TV Review: Bel-Air, 1×6, “The Strength to Smile”

User Rating: 9

“The Strength to Smile” is one of the better episodes of Bel-Air so far. My enjoyment from this episode comes from seeing Will’s self-destruct mode. He has lost his best friend Trey and doesn’t know what direction to go. This was a plot-heavy episode, but this show is like candy. At no point is there ever too much that I want to stop watching. Every storyline in this episode is deeply enjoyable and endlessly engrossing.

Hillary is struggling with the demands of living in the influencer house. She has to make a video by a specific time or lose subscribers. She’s also being antagonized by other members of the house. Then there is Vivian, who struggles with bringing her art back to be seen as an individual again. Plus, art curator Reed Rodrick (Michael Ealy) Definitely has more than paintings on his mind when it comes to Vivian’s work.

Carlton is dealing with the idea that his ex-girlfriend Lisa is her own person and doesn’t need him watching over her. And Will is trying to respect Lisa’s space by keeping away as Carlton instructed but is finding that hard during Lisa’s memorial fundraiser set up for her mother. Phillip is having issues with parts of his campaign being undermined by the local police. Lastly, Ashley gets the opportunity to reveal her feelings to her female friend.

Carlton has been a struggle from day one, and I constantly have to think about what he may be dealing with that the audience is unaware of. It was a little bit cathartic to see him have an anxiety attack during Lisa’s memorial because of all the hate he continually has in his heart. He couldn’t handle being everything for everyone anymore and didn’t really know how to control himself either because of Will’s relationship with Lisa.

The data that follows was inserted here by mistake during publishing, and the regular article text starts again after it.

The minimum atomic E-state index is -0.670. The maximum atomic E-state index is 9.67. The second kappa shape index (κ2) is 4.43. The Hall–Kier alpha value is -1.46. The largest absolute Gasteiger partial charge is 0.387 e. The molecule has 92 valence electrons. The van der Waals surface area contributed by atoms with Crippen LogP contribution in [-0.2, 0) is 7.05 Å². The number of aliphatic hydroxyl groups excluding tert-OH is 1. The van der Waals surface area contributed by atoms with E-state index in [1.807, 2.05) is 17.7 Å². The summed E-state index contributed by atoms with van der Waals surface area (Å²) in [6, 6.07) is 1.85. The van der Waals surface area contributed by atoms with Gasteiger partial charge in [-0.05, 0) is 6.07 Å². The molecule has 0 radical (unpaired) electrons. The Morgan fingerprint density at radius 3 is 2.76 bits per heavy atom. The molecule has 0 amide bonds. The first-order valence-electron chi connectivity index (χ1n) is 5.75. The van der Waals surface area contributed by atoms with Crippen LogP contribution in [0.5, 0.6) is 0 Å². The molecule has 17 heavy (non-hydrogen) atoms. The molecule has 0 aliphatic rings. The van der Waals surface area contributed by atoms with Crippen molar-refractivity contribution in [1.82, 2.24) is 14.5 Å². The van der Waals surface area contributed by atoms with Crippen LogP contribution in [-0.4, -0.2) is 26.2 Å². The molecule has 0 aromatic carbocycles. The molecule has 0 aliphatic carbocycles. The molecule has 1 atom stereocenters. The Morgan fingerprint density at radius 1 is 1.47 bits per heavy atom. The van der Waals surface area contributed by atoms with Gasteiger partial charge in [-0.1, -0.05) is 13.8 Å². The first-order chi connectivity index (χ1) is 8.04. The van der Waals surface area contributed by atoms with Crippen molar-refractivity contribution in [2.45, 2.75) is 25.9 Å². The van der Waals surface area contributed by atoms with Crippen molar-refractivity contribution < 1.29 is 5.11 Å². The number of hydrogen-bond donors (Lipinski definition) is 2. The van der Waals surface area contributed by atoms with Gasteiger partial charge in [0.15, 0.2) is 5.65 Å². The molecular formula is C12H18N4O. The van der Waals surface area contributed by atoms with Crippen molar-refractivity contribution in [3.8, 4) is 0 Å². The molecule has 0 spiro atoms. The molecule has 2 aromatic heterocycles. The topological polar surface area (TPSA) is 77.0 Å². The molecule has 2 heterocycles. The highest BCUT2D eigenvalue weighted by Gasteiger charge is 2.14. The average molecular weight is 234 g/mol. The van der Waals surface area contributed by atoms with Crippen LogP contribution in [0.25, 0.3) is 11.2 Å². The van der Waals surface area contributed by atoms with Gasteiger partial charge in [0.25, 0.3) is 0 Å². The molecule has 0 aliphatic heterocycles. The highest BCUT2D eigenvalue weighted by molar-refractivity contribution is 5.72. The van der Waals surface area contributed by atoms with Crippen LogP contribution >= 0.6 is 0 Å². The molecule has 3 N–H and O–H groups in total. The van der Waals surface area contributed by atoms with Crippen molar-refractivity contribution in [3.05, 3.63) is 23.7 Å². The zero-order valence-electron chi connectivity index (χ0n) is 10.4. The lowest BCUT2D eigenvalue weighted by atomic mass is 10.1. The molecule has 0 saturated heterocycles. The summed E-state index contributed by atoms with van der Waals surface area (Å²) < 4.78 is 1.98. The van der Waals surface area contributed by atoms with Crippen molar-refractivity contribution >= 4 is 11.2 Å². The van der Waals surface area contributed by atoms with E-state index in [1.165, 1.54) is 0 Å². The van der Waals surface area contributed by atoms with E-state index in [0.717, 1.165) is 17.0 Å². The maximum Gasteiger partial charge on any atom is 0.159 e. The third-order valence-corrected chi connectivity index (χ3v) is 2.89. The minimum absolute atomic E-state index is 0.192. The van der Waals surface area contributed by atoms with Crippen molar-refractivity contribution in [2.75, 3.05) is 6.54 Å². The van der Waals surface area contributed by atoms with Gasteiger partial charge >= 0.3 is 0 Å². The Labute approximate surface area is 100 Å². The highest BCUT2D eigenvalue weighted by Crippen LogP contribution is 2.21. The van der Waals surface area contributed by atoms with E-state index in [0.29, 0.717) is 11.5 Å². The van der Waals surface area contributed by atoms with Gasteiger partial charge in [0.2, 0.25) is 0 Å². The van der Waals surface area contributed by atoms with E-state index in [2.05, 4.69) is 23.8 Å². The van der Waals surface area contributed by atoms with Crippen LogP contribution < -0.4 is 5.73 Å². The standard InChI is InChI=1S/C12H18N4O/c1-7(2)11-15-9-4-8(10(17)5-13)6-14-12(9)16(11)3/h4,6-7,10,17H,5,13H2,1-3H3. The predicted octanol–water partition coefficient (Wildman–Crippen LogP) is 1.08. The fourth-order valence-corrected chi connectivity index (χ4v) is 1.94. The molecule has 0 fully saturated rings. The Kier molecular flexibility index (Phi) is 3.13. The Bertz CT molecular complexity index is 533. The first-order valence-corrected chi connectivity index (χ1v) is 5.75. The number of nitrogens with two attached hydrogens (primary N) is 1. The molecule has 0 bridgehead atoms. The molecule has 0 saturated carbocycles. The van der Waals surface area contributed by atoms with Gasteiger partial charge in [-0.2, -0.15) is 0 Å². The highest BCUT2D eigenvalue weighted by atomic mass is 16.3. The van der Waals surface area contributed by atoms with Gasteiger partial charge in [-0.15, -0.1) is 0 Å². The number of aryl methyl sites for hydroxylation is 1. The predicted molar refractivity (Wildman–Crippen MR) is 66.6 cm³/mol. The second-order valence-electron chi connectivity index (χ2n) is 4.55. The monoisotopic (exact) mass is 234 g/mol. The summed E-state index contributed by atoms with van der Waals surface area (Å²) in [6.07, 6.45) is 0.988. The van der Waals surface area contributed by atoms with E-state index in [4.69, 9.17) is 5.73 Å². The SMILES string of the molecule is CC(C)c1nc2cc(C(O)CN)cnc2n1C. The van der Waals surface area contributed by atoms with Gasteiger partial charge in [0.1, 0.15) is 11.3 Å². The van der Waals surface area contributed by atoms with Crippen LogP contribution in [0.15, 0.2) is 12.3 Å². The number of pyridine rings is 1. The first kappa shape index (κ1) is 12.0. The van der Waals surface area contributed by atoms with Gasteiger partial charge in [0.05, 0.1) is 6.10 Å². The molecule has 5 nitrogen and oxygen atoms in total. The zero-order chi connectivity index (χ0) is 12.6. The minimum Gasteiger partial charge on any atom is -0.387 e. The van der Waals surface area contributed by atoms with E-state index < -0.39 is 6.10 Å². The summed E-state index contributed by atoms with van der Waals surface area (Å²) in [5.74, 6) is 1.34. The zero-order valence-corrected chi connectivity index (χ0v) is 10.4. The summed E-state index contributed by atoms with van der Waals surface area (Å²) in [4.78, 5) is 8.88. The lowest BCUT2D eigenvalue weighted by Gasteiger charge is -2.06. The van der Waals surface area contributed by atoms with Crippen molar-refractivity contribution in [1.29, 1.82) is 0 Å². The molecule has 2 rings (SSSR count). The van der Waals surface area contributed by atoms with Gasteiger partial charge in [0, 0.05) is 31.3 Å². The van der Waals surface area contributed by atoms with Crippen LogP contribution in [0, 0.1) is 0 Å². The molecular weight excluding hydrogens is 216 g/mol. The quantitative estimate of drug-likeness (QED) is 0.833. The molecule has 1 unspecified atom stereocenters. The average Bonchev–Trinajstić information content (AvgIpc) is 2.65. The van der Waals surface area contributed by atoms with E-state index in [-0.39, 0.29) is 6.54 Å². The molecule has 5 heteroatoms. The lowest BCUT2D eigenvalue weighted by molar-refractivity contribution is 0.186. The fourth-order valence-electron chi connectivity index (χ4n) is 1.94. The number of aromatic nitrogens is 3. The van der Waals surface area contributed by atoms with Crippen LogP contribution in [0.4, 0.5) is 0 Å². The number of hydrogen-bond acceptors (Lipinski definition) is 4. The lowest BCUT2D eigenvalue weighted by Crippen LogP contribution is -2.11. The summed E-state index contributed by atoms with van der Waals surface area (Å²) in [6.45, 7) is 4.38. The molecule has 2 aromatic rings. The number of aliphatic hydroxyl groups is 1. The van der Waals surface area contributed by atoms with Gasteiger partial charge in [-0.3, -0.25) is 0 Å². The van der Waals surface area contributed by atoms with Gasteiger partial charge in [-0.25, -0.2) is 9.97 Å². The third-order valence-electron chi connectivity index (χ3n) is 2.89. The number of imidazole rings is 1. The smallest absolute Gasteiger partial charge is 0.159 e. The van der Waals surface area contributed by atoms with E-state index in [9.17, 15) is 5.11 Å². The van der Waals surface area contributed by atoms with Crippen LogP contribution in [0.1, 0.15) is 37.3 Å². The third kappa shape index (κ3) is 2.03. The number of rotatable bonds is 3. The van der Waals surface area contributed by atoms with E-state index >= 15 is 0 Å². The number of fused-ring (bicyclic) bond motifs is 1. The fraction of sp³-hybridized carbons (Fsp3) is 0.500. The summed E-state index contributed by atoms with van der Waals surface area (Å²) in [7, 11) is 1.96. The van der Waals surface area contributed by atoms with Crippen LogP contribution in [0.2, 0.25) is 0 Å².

The breakdown of Carlton is not what made that part of the episode special. What made that moment so pivotal to the overall story was the conversation Will had with Lisa about not liking her stepmother, who is pregnant with her half-sibling. Lisa hates that her stepmom doesn’t even value her actual mother, who passed away, and makes everything about her. I think it was essential for Lisa to have a storyline of her own, and it’s good in a way that this storyline correlates with Will’s sadness about having no father in his life. This gives the two characters something great to bond over where they can heal each other. I haven’t seen his show do that in a long time, and it was really rewarding to watch.

The storyline that hurt the most in this episode was the storyline involving Ashley and her friend’s crush on Will. This was absolutely devastating to see, given that she would trust her with a reveal of her orientation. This is a major for someone just entering adolescence, so it hurt even more when she was rejected. I hope she comes back stronger despite being knocked back. Overall, this was a fantastic episode of Bel-Air that gave the audience lots of drama they could sink their teeth into and a few further questions to look at into the future. I can’t wait to watch more.

Bel-Air is now streaming on Peacock.

Written by
Chike has been a film critic in Illinois for the last 10 years with Urbana Public Television. Most of his work can be found on their YouTube channel where his show Reel Reviews is posted. The films he enjoys most are the kind that surprise you with characters that are deeper than you could ever suspect. As much as he loves reviewing it’s the stories that are unexpected that bring him the most joy. He lives in Champaign with his parents surrounded by cornfields.

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